Is lighter inner tube gives better performance?


New Member
Sep 1, 2012
I read an article that said latex tube roll 10% faster than common butyl tubes cause its lighter. Its that true and is that really that significant? Does it easily punctured?

If its true, any good brand?


Well-Known Member
Jun 10, 2004
novetan said:
 I read an article that said latex tube roll 10% faster than common butyl tubes cause its lighter. Its that true and is that really that significant? Does it easily punctured? If its true, any good brand?
It's predominantly because a latex inner tube is much thinner than a butyl tube. As such, there is less energy lost deforming the tube (and thus heating the tube) as the tire passes through the contact patch. It's that energy loss, aka "hysteresis", that increases rolling resistance. The answer is that yes, latex tubes have lower rolling resistance. Note however that lower rolling resistance doesn't make the picture complete. You have to also consider the downsides. Latex tubes leak air a lot more quickly than butyl tubes, so it's not uncommon for latex tubes need inflating every day. Also, latex tubes are more susceptible to heat damage and failure. It's for that reason that it's strongly recommended to not use latex inner tubes in CF clinchers on mountain descents. For that matter, improper braking on alloy rims can also result in latex tubes failing on descents as a result of heat failure. All of the above can also apply to lighter weight butyl tubes but to a less extent. Note that a lot of people claim that latex tubes are more puncture resistant; however, I'm not aware of any conclusive data on that point.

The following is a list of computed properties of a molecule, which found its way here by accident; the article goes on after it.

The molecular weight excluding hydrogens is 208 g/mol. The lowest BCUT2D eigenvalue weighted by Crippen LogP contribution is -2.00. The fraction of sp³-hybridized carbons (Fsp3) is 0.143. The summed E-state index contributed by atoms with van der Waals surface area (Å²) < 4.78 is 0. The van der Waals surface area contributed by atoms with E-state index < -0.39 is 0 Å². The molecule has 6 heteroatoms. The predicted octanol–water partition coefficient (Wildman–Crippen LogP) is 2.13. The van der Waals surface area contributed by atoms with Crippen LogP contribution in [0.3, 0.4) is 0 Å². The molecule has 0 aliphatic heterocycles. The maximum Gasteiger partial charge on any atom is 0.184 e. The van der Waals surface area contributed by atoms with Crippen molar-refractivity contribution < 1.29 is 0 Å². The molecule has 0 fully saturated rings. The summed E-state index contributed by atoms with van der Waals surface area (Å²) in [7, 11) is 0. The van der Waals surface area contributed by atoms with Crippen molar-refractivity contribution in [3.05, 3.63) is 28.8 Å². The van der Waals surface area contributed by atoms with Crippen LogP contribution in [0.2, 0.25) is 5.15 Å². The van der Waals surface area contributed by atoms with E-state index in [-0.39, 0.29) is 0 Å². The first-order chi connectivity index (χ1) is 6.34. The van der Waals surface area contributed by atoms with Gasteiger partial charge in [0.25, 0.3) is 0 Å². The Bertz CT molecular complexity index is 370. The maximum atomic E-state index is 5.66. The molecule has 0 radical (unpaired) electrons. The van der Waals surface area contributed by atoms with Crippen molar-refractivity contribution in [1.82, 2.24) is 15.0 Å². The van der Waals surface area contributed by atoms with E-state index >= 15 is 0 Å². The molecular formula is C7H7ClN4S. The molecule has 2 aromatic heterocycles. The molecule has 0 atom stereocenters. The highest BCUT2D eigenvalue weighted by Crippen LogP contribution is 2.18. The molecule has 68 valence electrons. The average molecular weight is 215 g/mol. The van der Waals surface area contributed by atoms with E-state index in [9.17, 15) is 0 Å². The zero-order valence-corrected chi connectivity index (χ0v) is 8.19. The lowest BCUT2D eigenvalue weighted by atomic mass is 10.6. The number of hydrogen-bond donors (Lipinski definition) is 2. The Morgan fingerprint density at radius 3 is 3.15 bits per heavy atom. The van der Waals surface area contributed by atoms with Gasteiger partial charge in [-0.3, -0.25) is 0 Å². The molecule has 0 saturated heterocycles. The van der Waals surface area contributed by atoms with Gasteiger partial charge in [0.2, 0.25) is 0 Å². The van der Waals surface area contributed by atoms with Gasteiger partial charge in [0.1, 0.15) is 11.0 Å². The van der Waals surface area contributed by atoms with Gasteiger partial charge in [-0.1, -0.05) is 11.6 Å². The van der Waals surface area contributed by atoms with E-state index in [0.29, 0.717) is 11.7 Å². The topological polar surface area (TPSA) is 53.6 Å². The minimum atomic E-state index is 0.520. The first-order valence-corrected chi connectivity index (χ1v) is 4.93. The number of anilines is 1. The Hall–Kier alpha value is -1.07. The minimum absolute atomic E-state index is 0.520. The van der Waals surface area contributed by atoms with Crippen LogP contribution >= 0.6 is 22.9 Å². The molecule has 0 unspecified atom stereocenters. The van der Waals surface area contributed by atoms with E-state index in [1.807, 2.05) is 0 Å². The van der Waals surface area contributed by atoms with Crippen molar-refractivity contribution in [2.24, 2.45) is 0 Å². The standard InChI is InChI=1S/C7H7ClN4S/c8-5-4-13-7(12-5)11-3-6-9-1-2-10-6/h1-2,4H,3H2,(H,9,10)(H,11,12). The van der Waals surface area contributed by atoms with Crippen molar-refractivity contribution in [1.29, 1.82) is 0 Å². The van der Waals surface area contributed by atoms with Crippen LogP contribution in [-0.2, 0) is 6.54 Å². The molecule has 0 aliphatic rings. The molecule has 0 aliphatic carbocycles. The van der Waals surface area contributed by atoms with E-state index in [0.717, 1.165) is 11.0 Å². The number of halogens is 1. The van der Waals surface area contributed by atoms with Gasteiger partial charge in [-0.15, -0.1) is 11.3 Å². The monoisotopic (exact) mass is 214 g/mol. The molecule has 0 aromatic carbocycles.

Well-Known Member
Oct 3, 2006
Yes, latex tubes decrease rolling resistance. I'd have to look at the data to see if it works out around 10% or not, but it is substantial and measurable with a commercial power meter. I don't believe it's the weight of the latex vs. butyl as much as the flexibility and suppleness of the latex reducing hysteresis losses when it naturally bends and flexes at the ever changing contact patch with the road.

The down sides to latex vs. butyl are that latex leaks air ever so slightly so tires will lose 5 to 10 psi or more overnight so you want to pump up latex tires before every ride. Latex tubes are also very prone to getting pinched under the tire beads during installation so you want to be extra careful installing them to make sure they don't burst as you initially inflate them. For that reason I don't carry latex spare tubes as it's more likely to do a slightly sloppy install while standing at the roadside with a flat so my spares are butyl even when I'm riding latex. Latex tubes also have an insidious tendency to creep into any possible opening in the rim strip which can result in a blowout while riding. So if you use latex tubes make sure your spoke holes are completely covered with rim strip in good condition.

All that makes latex tubes sound like a huge hassle, but they're really not. You have to pay a bit closer attention while mounting your tires to make absolutely sure you haven't pinched any of the very thin latex under a tire bead and you have to keep your equipment in good condition which includes good rimstrip and pumping your tires regularly but they do roll very fast. FWIW, I only race on latex and ride day to day on butyl tubes.

I like Vredstein, Vittoria, and Michelin latex tubes but there are probably others out there.


[edit] looks like Alienator got to the line yeah, what he said ^^^^


Well-Known Member
Apr 12, 2011
I'm a big fan of latex innies and use them exclusively these days. My LBS sells Vittoria. They are pricey - $20 vs $5 and as mentioned bleed air quicker than butyl. My experience so far is fewer flats but there is nothing scientific in that claim. I could just be in a low flat cycle. Supposedly being more supple they can deform around the intruding object and not pierce as easily. Mainly I like the way they feel, but that would be hard to put into any measurable terms.

It also occured to me if one were allergic to latex changing a tire could be a problem.

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